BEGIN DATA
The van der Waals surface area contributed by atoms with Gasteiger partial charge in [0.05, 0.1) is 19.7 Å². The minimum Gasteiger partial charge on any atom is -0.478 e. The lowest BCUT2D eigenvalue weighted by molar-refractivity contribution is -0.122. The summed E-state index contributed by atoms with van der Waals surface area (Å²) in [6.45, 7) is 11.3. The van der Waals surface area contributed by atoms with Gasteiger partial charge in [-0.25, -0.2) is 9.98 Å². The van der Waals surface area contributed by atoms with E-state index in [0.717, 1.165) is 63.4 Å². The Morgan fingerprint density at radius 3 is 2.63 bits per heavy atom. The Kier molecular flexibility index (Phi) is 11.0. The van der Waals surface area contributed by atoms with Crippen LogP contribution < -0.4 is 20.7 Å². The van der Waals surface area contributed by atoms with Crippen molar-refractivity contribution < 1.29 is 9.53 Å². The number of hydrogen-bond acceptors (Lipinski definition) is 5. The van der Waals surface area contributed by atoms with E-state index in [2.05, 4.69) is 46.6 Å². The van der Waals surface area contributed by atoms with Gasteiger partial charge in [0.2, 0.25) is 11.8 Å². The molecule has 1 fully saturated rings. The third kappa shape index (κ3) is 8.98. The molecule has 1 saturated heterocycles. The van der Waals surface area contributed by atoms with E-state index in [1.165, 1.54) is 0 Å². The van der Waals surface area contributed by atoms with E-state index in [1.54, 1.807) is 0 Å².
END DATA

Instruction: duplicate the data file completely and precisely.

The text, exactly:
The van der Waals surface area contributed by atoms with Gasteiger partial charge in [0.05, 0.1) is 19.7 Å². The minimum Gasteiger partial charge on any atom is -0.478 e. The lowest BCUT2D eigenvalue weighted by molar-refractivity contribution is -0.122. The summed E-state index contributed by atoms with van der Waals surface area (Å²) in [6.45, 7) is 11.3. The van der Waals surface area contributed by atoms with Gasteiger partial charge in [-0.25, -0.2) is 9.98 Å². The van der Waals surface area contributed by atoms with E-state index in [0.717, 1.165) is 63.4 Å². The Morgan fingerprint density at radius 3 is 2.63 bits per heavy atom. The Kier molecular flexibility index (Phi) is 11.0. The van der Waals surface area contributed by atoms with Crippen LogP contribution < -0.4 is 20.7 Å². The van der Waals surface area contributed by atoms with Crippen molar-refractivity contribution < 1.29 is 9.53 Å². The number of hydrogen-bond acceptors (Lipinski definition) is 5. The van der Waals surface area contributed by atoms with E-state index in [2.05, 4.69) is 46.6 Å². The van der Waals surface area contributed by atoms with Gasteiger partial charge in [0.2, 0.25) is 11.8 Å². The molecule has 1 fully saturated rings. The third kappa shape index (κ3) is 8.98. The molecule has 1 saturated heterocycles. The van der Waals surface area contributed by atoms with E-state index in [1.165, 1.54) is 0 Å². The van der Waals surface area contributed by atoms with E-state index in [1.54, 1.807) is 0 Å².